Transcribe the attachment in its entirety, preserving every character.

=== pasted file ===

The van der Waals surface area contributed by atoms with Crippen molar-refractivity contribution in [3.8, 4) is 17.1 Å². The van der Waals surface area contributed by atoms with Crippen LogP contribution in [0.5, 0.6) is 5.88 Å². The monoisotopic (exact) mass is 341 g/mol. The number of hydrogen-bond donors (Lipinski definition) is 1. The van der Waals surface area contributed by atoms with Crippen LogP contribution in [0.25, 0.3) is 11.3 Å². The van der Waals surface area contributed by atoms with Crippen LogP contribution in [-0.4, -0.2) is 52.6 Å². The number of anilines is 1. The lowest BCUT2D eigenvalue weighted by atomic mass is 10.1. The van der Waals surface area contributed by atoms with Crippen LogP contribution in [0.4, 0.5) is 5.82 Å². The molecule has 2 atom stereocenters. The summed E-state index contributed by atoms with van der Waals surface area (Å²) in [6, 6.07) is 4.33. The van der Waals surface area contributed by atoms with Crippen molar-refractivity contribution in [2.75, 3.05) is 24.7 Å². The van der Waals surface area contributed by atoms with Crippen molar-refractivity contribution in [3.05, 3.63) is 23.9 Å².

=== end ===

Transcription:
The van der Waals surface area contributed by atoms with Crippen molar-refractivity contribution in [3.8, 4) is 17.1 Å². The van der Waals surface area contributed by atoms with Crippen LogP contribution in [0.5, 0.6) is 5.88 Å². The monoisotopic (exact) mass is 341 g/mol. The number of hydrogen-bond donors (Lipinski definition) is 1. The van der Waals surface area contributed by atoms with Crippen LogP contribution in [0.25, 0.3) is 11.3 Å². The van der Waals surface area contributed by atoms with Crippen LogP contribution in [-0.4, -0.2) is 52.6 Å². The number of anilines is 1. The lowest BCUT2D eigenvalue weighted by atomic mass is 10.1. The van der Waals surface area contributed by atoms with Crippen LogP contribution in [0.4, 0.5) is 5.82 Å². The molecule has 2 atom stereocenters. The summed E-state index contributed by atoms with van der Waals surface area (Å²) in [6, 6.07) is 4.33. The van der Waals surface area contributed by atoms with Crippen molar-refractivity contribution in [2.75, 3.05) is 24.7 Å². The van der Waals surface area contributed by atoms with Crippen molar-refractivity contribution in [3.05, 3.63) is 23.9 Å².